But this is an insight that seems to have escaped more people than I thought. Apparently there are people who are no good at all at administering things who have chosen, nonetheless, to do just that. And some of them are in the Department of Homeland Security.
These people have chosen to fight against terrorism in western Michigan with snow cone machines. Yep, that’s what it says. Snow cone machines.
And, since even the burliest of us could not manage to take out more than one Al Qaeda operative by hurling a snow cone machine at him8, they must be planning to fight terrorism with the snow cones themselves.
I learned this from the Greenville, Michigan Daily News. Well, actually, I learned it from my friend Kevin Underhill, whose Lowering the Bar website is a lot funnier than I am a lot more often, but I verified it through the Daily News. According to the Daily News, 13 counties in western Michigan have received $900 Arctic Blast Paragon Snow Cone Machines from the Homeland Security Department.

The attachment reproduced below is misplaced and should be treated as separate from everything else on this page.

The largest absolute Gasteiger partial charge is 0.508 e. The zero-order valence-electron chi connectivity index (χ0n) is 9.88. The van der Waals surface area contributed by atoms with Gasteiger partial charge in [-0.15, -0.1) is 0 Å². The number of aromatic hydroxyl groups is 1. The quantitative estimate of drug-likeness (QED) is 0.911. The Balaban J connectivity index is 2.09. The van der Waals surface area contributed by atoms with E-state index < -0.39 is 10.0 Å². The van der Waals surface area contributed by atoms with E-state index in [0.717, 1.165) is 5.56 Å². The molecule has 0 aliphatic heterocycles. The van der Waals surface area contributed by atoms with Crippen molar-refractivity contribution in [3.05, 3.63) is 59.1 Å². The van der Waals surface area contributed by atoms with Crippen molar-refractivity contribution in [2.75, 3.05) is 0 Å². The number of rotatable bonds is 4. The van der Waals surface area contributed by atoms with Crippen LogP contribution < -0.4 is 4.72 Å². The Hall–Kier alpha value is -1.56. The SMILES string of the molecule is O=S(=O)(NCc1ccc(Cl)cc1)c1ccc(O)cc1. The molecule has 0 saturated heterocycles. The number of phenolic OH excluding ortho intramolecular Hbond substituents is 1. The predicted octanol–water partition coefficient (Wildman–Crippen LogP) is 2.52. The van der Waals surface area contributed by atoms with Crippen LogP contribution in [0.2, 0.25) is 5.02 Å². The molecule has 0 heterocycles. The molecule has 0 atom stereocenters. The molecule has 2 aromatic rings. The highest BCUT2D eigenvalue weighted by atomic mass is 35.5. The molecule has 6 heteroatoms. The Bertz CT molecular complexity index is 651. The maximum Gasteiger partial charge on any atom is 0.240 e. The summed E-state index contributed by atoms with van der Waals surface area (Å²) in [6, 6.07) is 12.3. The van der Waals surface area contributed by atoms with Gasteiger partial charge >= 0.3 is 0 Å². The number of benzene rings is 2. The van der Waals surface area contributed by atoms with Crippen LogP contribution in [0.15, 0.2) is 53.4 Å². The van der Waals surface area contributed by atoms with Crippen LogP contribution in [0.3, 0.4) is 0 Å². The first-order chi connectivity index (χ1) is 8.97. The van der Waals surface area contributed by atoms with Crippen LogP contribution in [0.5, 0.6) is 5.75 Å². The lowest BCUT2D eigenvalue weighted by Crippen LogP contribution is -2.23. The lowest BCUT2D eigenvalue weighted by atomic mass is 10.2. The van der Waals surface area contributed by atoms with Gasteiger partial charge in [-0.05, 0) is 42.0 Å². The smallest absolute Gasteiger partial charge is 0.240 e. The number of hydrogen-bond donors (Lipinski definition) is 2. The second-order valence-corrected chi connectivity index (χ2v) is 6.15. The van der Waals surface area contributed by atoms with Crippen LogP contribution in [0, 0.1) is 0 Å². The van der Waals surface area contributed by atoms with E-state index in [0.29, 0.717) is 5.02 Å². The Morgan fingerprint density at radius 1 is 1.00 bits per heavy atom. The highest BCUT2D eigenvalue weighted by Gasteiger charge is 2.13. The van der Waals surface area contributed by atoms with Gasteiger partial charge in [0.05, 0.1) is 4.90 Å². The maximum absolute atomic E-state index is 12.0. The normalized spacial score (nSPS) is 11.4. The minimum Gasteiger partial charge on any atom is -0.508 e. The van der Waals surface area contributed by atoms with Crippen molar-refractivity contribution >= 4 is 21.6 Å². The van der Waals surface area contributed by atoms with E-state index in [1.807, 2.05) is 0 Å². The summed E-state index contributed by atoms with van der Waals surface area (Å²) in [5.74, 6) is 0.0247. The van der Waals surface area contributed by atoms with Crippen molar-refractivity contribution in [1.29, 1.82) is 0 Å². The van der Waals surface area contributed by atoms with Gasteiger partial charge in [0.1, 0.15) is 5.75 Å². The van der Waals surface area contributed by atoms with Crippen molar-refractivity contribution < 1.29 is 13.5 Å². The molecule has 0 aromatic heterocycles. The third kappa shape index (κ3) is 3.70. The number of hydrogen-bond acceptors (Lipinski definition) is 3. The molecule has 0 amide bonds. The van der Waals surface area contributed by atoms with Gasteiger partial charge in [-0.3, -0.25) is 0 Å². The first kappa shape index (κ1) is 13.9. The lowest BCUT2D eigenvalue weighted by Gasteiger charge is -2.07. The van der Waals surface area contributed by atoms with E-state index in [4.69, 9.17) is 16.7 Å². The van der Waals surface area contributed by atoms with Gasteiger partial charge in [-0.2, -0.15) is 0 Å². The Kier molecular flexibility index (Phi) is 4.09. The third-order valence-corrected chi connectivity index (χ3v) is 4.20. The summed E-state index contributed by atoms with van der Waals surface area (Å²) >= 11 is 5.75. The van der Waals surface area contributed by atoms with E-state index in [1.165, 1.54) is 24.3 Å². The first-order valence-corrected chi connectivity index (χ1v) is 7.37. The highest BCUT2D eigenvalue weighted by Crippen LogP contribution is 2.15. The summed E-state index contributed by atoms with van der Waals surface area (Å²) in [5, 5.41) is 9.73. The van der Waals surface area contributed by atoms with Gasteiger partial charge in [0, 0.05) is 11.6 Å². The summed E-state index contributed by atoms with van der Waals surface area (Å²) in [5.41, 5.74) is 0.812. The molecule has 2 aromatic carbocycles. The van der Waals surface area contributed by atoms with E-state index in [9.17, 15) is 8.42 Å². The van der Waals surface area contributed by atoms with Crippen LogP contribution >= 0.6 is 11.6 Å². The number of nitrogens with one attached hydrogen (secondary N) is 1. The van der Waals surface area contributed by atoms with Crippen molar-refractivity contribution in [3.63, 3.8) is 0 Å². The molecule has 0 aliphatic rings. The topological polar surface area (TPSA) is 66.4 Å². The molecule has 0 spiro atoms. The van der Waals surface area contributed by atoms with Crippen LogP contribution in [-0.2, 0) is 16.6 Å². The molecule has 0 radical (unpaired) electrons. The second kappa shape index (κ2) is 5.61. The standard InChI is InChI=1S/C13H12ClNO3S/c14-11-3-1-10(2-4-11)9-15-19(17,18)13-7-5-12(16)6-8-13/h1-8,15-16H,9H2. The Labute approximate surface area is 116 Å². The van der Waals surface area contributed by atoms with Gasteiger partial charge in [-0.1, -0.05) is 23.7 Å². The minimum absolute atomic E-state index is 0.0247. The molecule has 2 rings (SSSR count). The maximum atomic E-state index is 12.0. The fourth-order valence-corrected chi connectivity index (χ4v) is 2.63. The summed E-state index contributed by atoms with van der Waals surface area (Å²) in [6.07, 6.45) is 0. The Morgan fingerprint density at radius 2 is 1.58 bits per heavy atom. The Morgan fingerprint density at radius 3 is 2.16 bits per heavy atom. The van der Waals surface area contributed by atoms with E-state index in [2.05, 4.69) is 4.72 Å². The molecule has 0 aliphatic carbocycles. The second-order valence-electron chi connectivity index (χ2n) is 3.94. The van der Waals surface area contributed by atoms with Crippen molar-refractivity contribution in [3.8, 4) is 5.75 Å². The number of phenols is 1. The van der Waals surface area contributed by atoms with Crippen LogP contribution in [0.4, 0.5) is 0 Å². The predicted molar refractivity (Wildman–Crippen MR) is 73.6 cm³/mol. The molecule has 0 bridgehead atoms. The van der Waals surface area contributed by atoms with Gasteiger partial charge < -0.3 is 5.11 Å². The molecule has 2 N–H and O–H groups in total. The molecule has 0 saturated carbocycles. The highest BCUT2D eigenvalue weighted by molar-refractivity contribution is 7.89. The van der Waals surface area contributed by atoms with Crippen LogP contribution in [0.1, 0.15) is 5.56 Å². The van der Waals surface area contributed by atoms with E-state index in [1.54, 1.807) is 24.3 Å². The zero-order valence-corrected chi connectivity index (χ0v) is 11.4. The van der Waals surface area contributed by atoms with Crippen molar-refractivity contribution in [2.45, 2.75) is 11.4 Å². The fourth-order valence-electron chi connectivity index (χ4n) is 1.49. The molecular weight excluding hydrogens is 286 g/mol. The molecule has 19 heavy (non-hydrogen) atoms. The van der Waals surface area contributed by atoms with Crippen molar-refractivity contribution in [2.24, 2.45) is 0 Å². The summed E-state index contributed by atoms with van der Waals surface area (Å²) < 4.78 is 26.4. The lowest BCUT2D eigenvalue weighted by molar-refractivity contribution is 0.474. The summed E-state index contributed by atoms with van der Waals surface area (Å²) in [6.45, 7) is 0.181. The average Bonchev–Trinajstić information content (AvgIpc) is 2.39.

That means someone – probably several someones – in charge of administering programs to protect the United States of America from terrorists thought snow cones were the weapon of choice.
And chose them.
For $900 a pop. Or a cone.
Now I can understand the urgent need to protect the borders of western Michigan. Some of those counties abut Lake Michigan, which puts them perilously close to the terrorist hotbeds of Wisconsin.
And it doesn’t take much imagination to realize how desperately Al Qaeda wants to take out urban centers like Muskegon, Norton Shores, and Fennville. Arming our troops with Homeland Security mechanized snow will give them a huge advantage over invaders having to stop every few feet to scoop up their own natural, unweaponized snow.
But Montcalm County, the home of the Greenville Daily News and a recipient of one of the anti-terrorist snow cone machines, is pretty close to the middle of the state. Terrorists floating across from Wisconsin would have to abandon their zodiacs and hike across two other counties to get to Montcalm. By that time, partisans with government-issue snow cones should have decimated their ranks to the point that maybe it wasn’t necessary to arm Montcalm with the Arctic Blast Paragon 6133310. Maybe a coupla popsicles woulda done it.
But the Daily News says that, “according to The Michigan Homeland Security Grant Program’s Allowable Cost Justification document, dated May 9, 2011, the snow cone machines can make ice to prevent heat-related illnesses during emergencies, treat injuries, and provide snow cones as an outreach at promotional events.”